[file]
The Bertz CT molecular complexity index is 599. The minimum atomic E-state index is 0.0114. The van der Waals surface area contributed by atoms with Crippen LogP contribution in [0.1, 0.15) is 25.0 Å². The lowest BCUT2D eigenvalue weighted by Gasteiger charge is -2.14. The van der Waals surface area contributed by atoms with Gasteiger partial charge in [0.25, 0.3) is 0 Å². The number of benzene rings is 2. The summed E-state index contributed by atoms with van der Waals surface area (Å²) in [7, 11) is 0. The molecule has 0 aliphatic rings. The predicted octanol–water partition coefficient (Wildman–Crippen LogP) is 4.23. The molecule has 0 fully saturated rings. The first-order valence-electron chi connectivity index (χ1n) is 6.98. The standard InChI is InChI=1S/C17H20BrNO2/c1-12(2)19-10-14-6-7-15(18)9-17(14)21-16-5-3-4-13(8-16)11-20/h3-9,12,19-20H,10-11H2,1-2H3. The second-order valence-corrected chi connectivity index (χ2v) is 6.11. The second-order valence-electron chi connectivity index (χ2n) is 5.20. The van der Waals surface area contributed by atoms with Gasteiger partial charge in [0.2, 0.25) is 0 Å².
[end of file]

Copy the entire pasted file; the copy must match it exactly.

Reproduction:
The Bertz CT molecular complexity index is 599. The minimum atomic E-state index is 0.0114. The van der Waals surface area contributed by atoms with Crippen LogP contribution in [0.1, 0.15) is 25.0 Å². The lowest BCUT2D eigenvalue weighted by Gasteiger charge is -2.14. The van der Waals surface area contributed by atoms with Gasteiger partial charge in [0.25, 0.3) is 0 Å². The number of benzene rings is 2. The summed E-state index contributed by atoms with van der Waals surface area (Å²) in [7, 11) is 0. The molecule has 0 aliphatic rings. The predicted octanol–water partition coefficient (Wildman–Crippen LogP) is 4.23. The molecule has 0 fully saturated rings. The first-order valence-electron chi connectivity index (χ1n) is 6.98. The standard InChI is InChI=1S/C17H20BrNO2/c1-12(2)19-10-14-6-7-15(18)9-17(14)21-16-5-3-4-13(8-16)11-20/h3-9,12,19-20H,10-11H2,1-2H3. The second-order valence-corrected chi connectivity index (χ2v) is 6.11. The second-order valence-electron chi connectivity index (χ2n) is 5.20. The van der Waals surface area contributed by atoms with Gasteiger partial charge in [0.2, 0.25) is 0 Å².